The days are getting shorter, and it’s time to debunk some commonly held sun myths:
The sun can’t damage my skin in the winter.
UV-A rays, the ones responsible for premature aging of the skin (brown spots, visible capillaries, fine lines, wrinkles, and saggy crêpy skin, are present throughout the year, and they are nearly as strong in the winter as they are in the summer. UV-A rays also cause skin cancer. And finally, both UV-A and UV-B rays reflect off cement and snow, intensifying their effect.
I’m inside all winter, so I don’t have to worry about sun protection.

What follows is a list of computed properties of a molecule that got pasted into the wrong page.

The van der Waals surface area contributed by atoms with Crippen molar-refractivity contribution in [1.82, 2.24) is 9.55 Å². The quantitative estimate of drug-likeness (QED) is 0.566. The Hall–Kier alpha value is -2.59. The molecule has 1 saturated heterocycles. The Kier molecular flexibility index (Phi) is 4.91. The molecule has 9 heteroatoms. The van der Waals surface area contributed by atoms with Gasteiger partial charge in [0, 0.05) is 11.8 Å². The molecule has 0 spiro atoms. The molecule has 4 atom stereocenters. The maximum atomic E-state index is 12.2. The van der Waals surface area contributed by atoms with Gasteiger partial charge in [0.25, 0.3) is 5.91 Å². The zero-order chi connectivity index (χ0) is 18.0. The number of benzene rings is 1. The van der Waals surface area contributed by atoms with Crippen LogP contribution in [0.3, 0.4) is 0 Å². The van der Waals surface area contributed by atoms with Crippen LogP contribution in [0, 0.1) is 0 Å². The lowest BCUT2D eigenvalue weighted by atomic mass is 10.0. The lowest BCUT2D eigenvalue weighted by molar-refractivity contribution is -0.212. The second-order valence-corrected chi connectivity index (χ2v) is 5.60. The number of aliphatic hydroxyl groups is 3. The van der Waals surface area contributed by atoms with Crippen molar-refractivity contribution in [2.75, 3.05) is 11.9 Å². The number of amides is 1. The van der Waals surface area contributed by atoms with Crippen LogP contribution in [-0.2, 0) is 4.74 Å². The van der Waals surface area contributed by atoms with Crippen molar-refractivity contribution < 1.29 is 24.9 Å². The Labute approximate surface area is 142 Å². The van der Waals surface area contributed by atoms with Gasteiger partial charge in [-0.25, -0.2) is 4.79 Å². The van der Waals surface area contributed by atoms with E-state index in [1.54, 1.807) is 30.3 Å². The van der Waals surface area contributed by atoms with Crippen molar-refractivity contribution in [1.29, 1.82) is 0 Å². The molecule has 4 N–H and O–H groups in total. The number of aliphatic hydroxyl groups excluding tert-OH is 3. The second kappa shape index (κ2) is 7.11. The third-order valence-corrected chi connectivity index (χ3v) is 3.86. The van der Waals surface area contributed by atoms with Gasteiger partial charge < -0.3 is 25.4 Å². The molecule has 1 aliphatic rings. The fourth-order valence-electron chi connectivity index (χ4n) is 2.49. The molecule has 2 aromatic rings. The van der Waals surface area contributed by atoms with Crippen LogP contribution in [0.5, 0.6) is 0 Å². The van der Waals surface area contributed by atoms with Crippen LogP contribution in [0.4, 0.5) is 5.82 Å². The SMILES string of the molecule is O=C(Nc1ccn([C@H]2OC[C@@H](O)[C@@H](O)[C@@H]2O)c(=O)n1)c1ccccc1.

UV-A rays penetrate ozone, clouds, and glass, so these damaging rays can reach your skin through the windows in your car, at home, and at work, even on cloudy days.
We rarely have sun during northeastern Ohio winters, so sunglasses aren’t important.
Your eyes are subject to UV damage as well as your skin. Macular Degeneration is the leading preventable cause of vision loss. Ultra-violet exposure to the eyes is considered to be one of the causes of age-related Macular Degeneration since Caucasians with light-colored eyes are significantly more likely to be affected.
What’s the answer?
Wear a zinc-based sunscreen from hairline to nipple line every single day of the year, forever. Wear sunglasses on any days that make you squint, even if you don’t see the sun.